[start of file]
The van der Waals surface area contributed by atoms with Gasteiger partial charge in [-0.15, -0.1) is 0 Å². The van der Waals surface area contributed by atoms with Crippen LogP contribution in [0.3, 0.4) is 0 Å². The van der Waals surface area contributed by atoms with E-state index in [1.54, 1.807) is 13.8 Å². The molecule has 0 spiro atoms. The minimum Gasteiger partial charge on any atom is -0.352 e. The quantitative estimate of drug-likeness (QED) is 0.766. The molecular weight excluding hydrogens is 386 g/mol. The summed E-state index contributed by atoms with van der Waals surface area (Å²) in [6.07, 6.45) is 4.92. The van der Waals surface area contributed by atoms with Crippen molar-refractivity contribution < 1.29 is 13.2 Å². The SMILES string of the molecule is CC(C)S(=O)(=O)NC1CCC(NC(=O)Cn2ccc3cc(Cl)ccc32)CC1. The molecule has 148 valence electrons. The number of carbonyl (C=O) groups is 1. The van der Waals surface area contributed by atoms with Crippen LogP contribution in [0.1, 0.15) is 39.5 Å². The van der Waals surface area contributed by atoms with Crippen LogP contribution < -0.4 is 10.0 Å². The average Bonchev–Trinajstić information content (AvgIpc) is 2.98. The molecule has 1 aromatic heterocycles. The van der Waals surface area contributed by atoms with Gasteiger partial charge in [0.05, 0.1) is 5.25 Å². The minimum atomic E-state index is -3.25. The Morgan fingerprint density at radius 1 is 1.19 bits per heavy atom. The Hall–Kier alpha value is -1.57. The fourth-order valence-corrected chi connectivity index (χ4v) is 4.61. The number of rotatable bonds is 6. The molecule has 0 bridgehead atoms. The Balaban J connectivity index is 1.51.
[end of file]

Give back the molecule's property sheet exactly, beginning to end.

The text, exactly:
The van der Waals surface area contributed by atoms with Gasteiger partial charge in [-0.15, -0.1) is 0 Å². The van der Waals surface area contributed by atoms with Crippen LogP contribution in [0.3, 0.4) is 0 Å². The van der Waals surface area contributed by atoms with E-state index in [1.54, 1.807) is 13.8 Å². The molecule has 0 spiro atoms. The minimum Gasteiger partial charge on any atom is -0.352 e. The quantitative estimate of drug-likeness (QED) is 0.766. The molecular weight excluding hydrogens is 386 g/mol. The summed E-state index contributed by atoms with van der Waals surface area (Å²) in [6.07, 6.45) is 4.92. The van der Waals surface area contributed by atoms with Crippen molar-refractivity contribution < 1.29 is 13.2 Å². The SMILES string of the molecule is CC(C)S(=O)(=O)NC1CCC(NC(=O)Cn2ccc3cc(Cl)ccc32)CC1. The molecule has 148 valence electrons. The number of carbonyl (C=O) groups is 1. The van der Waals surface area contributed by atoms with Crippen LogP contribution in [0.1, 0.15) is 39.5 Å². The van der Waals surface area contributed by atoms with Crippen LogP contribution < -0.4 is 10.0 Å². The average Bonchev–Trinajstić information content (AvgIpc) is 2.98. The molecule has 1 aromatic heterocycles. The van der Waals surface area contributed by atoms with Gasteiger partial charge in [0.05, 0.1) is 5.25 Å². The minimum atomic E-state index is -3.25. The Morgan fingerprint density at radius 1 is 1.19 bits per heavy atom. The Hall–Kier alpha value is -1.57. The fourth-order valence-corrected chi connectivity index (χ4v) is 4.61. The number of rotatable bonds is 6. The molecule has 0 bridgehead atoms. The Balaban J connectivity index is 1.51.